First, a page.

The Weekend Starts... Now.
The Top Things to Do This Weekend: Feb 20–23
Gallop out to see Odysseo, pick from over 1,000 wines at Seattle Wine and Food Experience, and rock out with Dude York.
Thru Mar 16
Cavalia's Odysseo marries the equestrian arts, acrobatics, and high-tech theatrical effects in a magical two hour special show with 66 horses and 52 performers, all under the largest touring big top tent in the world. In addition the the equine cast and performers, the massive tent will be home to a real life carousel, an 80 thousand gallon lake, and a video backdrop the size of three IMAX screens. Marymoor Park, $50–$260.
Fri, Feb 21
Seattle Art Museum celebrates the opening of Miró: The Experience of Seeing with a loaded night of festivities featuring postcard creation with artist Romson Bustillo, special tours, a performance by 3rd Shift Dance, music from OC Notes, and much more. Seattle Art Museum, $25.
Sat, Feb 22
Party in the Wings: Venus in Fur
Join Seattle Rep's Club 20/30 and Seattle Met for a theatrical soiree featuring preshow cocktails, a performance of the risqué Venus in Fur, and a backstage afterparty with hors d’oeuvres, more cocktails, and music. Seattle Repertory Theatre, $60 (open 20- and 30-year-olds).
FOOD & DRINK
Sun, Feb 23
Seattle Wine and Food Experience
With more than a thousand wines from around the world just a sip away, the Seattle Wine and Food Experience creates the perfect opportunity to uncork your inner sommelier. On the off chance that one would sour on the great grapes, there is also plenty of beer, cider, and locally prepared cuisine. Seattle Center Exhibition Hall, $55.
The Minstrel Show Revisited
Donald Byrd’s sharp satirical reimagining of minstrelsy made waves throughout the country when it debuted in the early ’90s. While the culture has shifted in the following decades, his modern look at the minstrel show still packs the racially charged punch that few (if any) dance performances can match. Cornish Playhouse, $25–$40.
Thru July 6
From an underground society in the 60s to a powerful and vocal group that recently influenced the passing of Washington’s marriage equality law, MOHAI examines the history of the regional LGBT community. Working with the organization Queering the Museum, the exhibit features photos, documents, and artifacts all displayed with input from LGBT individuals. MOHAI, $14.
Thur, Feb 20
After winning NBC’s The Sing-Off and going viral last holiday season with its rendition of “Little Drummer Boy” (over 20 million YouTube views and counting), Pentatonix has firmly established itself as one of the premiere a cappella groups in the country. The group’s live show spans a broad range of tastes; from classical harmonizing to Daft Punk covers. Paramount Theatre, sold out.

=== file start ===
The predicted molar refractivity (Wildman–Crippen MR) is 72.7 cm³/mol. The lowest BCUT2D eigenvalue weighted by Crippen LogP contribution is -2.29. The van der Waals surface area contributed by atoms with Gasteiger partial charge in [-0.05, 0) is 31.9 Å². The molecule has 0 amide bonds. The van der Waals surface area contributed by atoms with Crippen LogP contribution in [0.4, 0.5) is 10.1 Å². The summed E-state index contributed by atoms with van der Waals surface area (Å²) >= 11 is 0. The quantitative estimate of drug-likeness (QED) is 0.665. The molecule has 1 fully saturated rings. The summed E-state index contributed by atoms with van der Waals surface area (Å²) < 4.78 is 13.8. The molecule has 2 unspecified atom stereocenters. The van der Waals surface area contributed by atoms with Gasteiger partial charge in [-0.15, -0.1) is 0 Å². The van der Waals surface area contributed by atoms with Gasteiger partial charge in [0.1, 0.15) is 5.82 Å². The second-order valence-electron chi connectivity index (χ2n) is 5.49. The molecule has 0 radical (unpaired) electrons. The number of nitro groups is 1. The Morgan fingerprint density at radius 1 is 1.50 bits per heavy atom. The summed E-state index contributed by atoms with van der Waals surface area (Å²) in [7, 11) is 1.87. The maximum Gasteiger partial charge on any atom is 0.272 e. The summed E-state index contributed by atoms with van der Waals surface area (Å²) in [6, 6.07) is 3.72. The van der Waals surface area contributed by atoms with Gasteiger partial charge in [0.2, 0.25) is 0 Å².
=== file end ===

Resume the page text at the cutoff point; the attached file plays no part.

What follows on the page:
Fri, Feb 21
While the bratty punks of Dude York released the best local album of January 2014 in Dehumanize, the band has yet to play a show since the record's release. The situation is finally remedied nearly a month later as the band heads to Capitol Hill to rock the vintage shop walls of Cairo. Cairo, $5.
Fri & Sat, Feb 21 & 22
The Head and the Heart
Coming off a top-notch performance at Deck the Hall Ball 2013, the Seattle folk rock heroes of the Head and the Heart announced a headlining show at Paramount Theatre... and it sold out. Fast. So to meet its city's demand for more massive heartfelt harmonies, the band has added a second concert (which, not suprisingly, sold out). Those who nagged a ticket can expect a mix of tunes from the group's latest album—Let’s Be Still—and older favorites like “Rivers and Roads.” Paramount Theatre, sold out.
CLASSICAL & MORE
Feb 22–Mar 7
Bureaucratic paperwork isn’t typically fodder for gripping drama, but The Consul isn’t a typical opera. The story focuses on a mother trying in vain to get exit visas for her family in a totalitarian state. The 1950 opera may be a bleak tale, but Gian-Carlo Menotti’s Pulitzer Prize winner provides a melodic score and contemporary relevance in this Seattle Opera premier. McCaw Hall, $25–$216 .
BOOKS & TALKS
Fri, Feb 21
Hugo Literary Series: Must the Gun Always Fire? (And Other Rules of Writing)
Chekhov’s gun always fires, punctuation has its specific places, and certain words can’t start or end sentences according to rulebook writers. But rules were meant to be broken. Poet Natalie Diaz, short story writer Anthony Doerr, young adult novelist Karen Finneyfrock, and musician and The Monarch Review editor Jake Utti come together to discuss (and perhaps takedown) some of writings most hallowed principles. Richard Hugo House, $25.